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HARRY HALLER'S RECORDS

"FOR MADMEN ONLY"

Harry Haller's first-person narrative is presented under these two titles. From here on, the novel is continuous except for the inserted Treatise and occasional spaces in the text to indicate a change of scene or a lapse of time. Watch how Hesse deals with both of these-the shift from reality to fantasy and back again, and the expansion and contraction of time-two technical aspects of the novel that you may find worth following.

Harry begins by describing the day just past as a day without either joy or pain, a "lukewarm" day of contentment that he detests most. He flees from the hateful comfort of his room to the dark and foggy street. On the way downstairs he stops, illogically, to savor the middle-class orderliness of the little foyer with its potted plants, his "temple."

NOTE:

The style of this passage echoes Harry's detestably comfortable day in three long, slow sentences, two paragraphs, and a total of 450 words. Watch how sentences take on a brisker rhythm as the pace of the story quickens.

Harry walks through the damp, narrow streets in the dusk. He is remembering his youth, when rain, storms, and lonely winter scenes moved him to write poetry. He still occasionally glimpses what he calls the golden track of inspired moments. He can't understand the pleasures of crowded bars and mass entertainments. He is in truth a steppenwolf, a beast of the wild, lost in the world of men.

He has often walked here, but now he sees a small doorway that he has never seen before, and then a flickering sign: MAGIC THEATER-ENTRANCE NOT FOR EVERYBODY, and then FOR MADMEN ONLY! Baffled and chilled, he takes refuge in his usual tavern, one frequented by solitary men like himself. With his vision of the little door and the flickering sign, he has made his first crossing into an imaginary dimension.


NOTE:

The advertisement of the Magic Theater, NOT FOR EVERYBODY and FOR MADMEN ONLY! does more than quicken Harry's (and your) interest. It also refers to a psychological theory, popular at the time, that artistic talent was a sign of neurosis and that genius was closely related to insanity. FOR MADMEN ONLY is Hesse's allusion to that belief.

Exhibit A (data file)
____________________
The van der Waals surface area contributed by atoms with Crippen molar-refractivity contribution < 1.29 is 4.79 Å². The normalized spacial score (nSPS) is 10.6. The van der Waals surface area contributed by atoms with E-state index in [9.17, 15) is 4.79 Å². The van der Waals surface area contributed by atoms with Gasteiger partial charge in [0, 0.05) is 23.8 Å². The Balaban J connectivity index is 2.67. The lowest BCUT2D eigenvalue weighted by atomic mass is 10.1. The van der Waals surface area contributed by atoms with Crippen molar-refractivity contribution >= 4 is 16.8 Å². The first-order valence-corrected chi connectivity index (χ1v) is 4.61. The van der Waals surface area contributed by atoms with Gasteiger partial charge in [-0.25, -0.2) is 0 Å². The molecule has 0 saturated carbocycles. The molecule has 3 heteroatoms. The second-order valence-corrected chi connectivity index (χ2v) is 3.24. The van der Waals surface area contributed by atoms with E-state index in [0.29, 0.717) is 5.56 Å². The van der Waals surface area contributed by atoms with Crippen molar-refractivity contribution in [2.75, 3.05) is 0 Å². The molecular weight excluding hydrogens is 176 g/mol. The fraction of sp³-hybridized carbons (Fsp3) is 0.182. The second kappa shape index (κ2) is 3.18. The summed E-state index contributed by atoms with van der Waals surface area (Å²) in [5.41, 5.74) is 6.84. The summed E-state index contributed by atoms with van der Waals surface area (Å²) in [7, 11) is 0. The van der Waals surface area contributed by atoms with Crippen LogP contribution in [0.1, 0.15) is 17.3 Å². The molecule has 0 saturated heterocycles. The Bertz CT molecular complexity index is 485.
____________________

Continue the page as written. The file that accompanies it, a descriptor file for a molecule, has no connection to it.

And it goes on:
Harry eats a simple meal, drinks some pleasant wine, and is transported by a remembered bit of music into happy recollections. In a lovely bit of imagery, he compares the recollected melody to a soap bubble floating aloft, reflecting the world in miniature on its rainbow surface. He calls such moments of exalted spirit recapturing the "golden track"- would you call them consciousness-expanding?

Homeward bound, he is jolted by the raw sound of jazz from a dance hall. To Harry this is the music of decadence, miserable noise compared with "real" music such as that of Bach and Mozart. His detestation of jazz is combined with a secret hankering for it: he feels that its savage gaiety touches an "underworld of instinct" and has an honest sensuality. He prefers it to the academic music of his own day. The melody of jazz is like sugar and full of sentimentality but the rest is savage and vigorous, and the two parts go well together. He likes its sincerity, its childlike happiness. He finds it has something not only of the Black but of the American, who seems boyishly fresh and childlike to Europeans. He wonders whether he and the others who revere Europe's culture of the past are just a pigheaded minority devoted to a ghost long dead. Haller here is expressing the depression of intellectuals following World War I, when much of Europe's culture, especially Germany's, seemed to have been swept away forever. His ambivalence toward jazz, which he scorns and yet finds secretly attractive, is something to remember when you come to his later adventures.

Harry passes the old wall again-no flickering sign now, no little doorway. But a lone peddler suddenly appears, carrying a placard on which Harry reads, in dancing, reeling letters, ANARCHIST EVENING ENTERTAINMENT-MAGIC THEATER-ENTRANCE NOT FOR EVERYBODY. Harry runs after the man, asking where the entertainment is, offering to buy something from him. The man hands him a booklet and disappears through a doorway.

At home again, Harry finds in his pocket the little book, poorly printed on cheap paper like the fortunetelling pamphlets sold on street corners. With a sense of impending fate he reads its title: "Treatise on the Steppenwolf. Not for Everybody."

From its languid beginning, the story has now become filled with suspense and the promise of interesting, perhaps even sinister events. How has Hesse accomplished this? As you review the devices he uses, you will see that he has taken you across the reality-fantasy boundary not once but twice. Now you are back in Harry's room and apparently back in reality. But are you? The street peddler's booklet is directly addressed to Harry as the Steppenwolf. How can that be? Is this really a pamphlet from a peddler?

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